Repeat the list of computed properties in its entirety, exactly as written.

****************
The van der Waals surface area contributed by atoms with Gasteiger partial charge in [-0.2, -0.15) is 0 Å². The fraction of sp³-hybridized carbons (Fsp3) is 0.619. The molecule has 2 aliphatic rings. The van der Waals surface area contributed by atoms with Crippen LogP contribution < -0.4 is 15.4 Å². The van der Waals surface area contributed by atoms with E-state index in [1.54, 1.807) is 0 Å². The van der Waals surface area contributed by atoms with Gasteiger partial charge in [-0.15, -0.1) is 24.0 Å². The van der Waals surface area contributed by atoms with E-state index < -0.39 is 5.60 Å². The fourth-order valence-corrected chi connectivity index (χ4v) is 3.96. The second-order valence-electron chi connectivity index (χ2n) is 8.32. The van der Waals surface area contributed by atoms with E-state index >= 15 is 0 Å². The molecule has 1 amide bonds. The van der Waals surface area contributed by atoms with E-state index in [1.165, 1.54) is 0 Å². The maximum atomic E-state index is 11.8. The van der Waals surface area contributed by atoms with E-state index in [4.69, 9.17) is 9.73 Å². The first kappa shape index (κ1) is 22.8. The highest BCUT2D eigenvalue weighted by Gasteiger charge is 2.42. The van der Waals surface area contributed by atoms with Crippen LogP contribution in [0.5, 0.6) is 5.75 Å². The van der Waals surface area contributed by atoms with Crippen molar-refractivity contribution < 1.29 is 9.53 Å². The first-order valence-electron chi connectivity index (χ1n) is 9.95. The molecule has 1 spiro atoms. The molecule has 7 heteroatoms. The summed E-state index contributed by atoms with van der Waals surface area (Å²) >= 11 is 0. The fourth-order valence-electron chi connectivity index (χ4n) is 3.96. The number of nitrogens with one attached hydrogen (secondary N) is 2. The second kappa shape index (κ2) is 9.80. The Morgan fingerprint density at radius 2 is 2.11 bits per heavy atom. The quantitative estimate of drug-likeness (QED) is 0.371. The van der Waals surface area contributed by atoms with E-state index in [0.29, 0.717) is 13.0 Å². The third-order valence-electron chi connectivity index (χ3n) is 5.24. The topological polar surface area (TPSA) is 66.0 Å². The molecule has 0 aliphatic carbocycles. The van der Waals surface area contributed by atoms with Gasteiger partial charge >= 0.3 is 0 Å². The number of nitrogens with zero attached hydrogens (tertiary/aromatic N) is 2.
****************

The van der Waals surface area contributed by atoms with Gasteiger partial charge in [-0.2, -0.15) is 0 Å². The fraction of sp³-hybridized carbons (Fsp3) is 0.619. The molecule has 2 aliphatic rings. The van der Waals surface area contributed by atoms with Crippen LogP contribution < -0.4 is 15.4 Å². The van der Waals surface area contributed by atoms with E-state index in [1.54, 1.807) is 0 Å². The van der Waals surface area contributed by atoms with Gasteiger partial charge in [-0.15, -0.1) is 24.0 Å². The van der Waals surface area contributed by atoms with E-state index < -0.39 is 5.60 Å². The fourth-order valence-corrected chi connectivity index (χ4v) is 3.96. The second-order valence-electron chi connectivity index (χ2n) is 8.32. The van der Waals surface area contributed by atoms with E-state index >= 15 is 0 Å². The molecule has 1 amide bonds. The van der Waals surface area contributed by atoms with E-state index in [1.165, 1.54) is 0 Å². The maximum atomic E-state index is 11.8. The van der Waals surface area contributed by atoms with E-state index in [4.69, 9.17) is 9.73 Å². The first kappa shape index (κ1) is 22.8. The highest BCUT2D eigenvalue weighted by Gasteiger charge is 2.42. The van der Waals surface area contributed by atoms with Crippen LogP contribution in [0.5, 0.6) is 5.75 Å². The van der Waals surface area contributed by atoms with Crippen molar-refractivity contribution < 1.29 is 9.53 Å². The first-order valence-electron chi connectivity index (χ1n) is 9.95. The molecule has 1 spiro atoms. The molecule has 7 heteroatoms. The summed E-state index contributed by atoms with van der Waals surface area (Å²) >= 11 is 0. The fourth-order valence-electron chi connectivity index (χ4n) is 3.96. The number of nitrogens with one attached hydrogen (secondary N) is 2. The second kappa shape index (κ2) is 9.80. The Morgan fingerprint density at radius 2 is 2.11 bits per heavy atom. The quantitative estimate of drug-likeness (QED) is 0.371. The van der Waals surface area contributed by atoms with E-state index in [0.29, 0.717) is 13.0 Å². The third-order valence-electron chi connectivity index (χ3n) is 5.24. The topological polar surface area (TPSA) is 66.0 Å². The molecule has 0 aliphatic carbocycles. The van der Waals surface area contributed by atoms with Gasteiger partial charge >= 0.3 is 0 Å². The number of nitrogens with zero attached hydrogens (tertiary/aromatic N) is 2.